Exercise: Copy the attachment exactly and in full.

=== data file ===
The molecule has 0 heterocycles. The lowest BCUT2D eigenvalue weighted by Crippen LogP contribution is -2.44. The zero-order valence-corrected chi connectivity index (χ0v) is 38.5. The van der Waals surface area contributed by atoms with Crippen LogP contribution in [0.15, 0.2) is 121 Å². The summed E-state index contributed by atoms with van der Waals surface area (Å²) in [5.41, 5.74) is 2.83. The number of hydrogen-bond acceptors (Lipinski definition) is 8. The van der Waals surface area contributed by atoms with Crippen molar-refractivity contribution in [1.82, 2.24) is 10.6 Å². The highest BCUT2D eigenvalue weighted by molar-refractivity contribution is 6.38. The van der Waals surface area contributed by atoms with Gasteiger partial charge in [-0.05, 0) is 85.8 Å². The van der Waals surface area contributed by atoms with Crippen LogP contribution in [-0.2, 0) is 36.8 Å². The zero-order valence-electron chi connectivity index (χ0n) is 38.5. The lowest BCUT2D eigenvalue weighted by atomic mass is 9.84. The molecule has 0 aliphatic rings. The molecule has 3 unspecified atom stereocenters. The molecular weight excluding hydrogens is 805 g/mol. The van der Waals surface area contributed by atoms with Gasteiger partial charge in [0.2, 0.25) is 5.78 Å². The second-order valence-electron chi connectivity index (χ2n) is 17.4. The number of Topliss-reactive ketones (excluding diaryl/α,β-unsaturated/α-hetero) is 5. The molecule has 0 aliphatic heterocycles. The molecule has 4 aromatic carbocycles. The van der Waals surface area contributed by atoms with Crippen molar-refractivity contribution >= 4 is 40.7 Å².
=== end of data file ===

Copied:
The molecule has 0 heterocycles. The lowest BCUT2D eigenvalue weighted by Crippen LogP contribution is -2.44. The zero-order valence-corrected chi connectivity index (χ0v) is 38.5. The van der Waals surface area contributed by atoms with Crippen LogP contribution in [0.15, 0.2) is 121 Å². The summed E-state index contributed by atoms with van der Waals surface area (Å²) in [5.41, 5.74) is 2.83. The number of hydrogen-bond acceptors (Lipinski definition) is 8. The van der Waals surface area contributed by atoms with Crippen molar-refractivity contribution in [1.82, 2.24) is 10.6 Å². The highest BCUT2D eigenvalue weighted by molar-refractivity contribution is 6.38. The van der Waals surface area contributed by atoms with Gasteiger partial charge in [-0.05, 0) is 85.8 Å². The van der Waals surface area contributed by atoms with Crippen LogP contribution in [-0.2, 0) is 36.8 Å². The zero-order valence-electron chi connectivity index (χ0n) is 38.5. The lowest BCUT2D eigenvalue weighted by atomic mass is 9.84. The molecule has 0 aliphatic rings. The molecule has 3 unspecified atom stereocenters. The molecular weight excluding hydrogens is 805 g/mol. The van der Waals surface area contributed by atoms with Gasteiger partial charge in [0.2, 0.25) is 5.78 Å². The second-order valence-electron chi connectivity index (χ2n) is 17.4. The number of Topliss-reactive ketones (excluding diaryl/α,β-unsaturated/α-hetero) is 5. The molecule has 0 aliphatic heterocycles. The molecule has 4 aromatic carbocycles. The van der Waals surface area contributed by atoms with Crippen molar-refractivity contribution >= 4 is 40.7 Å².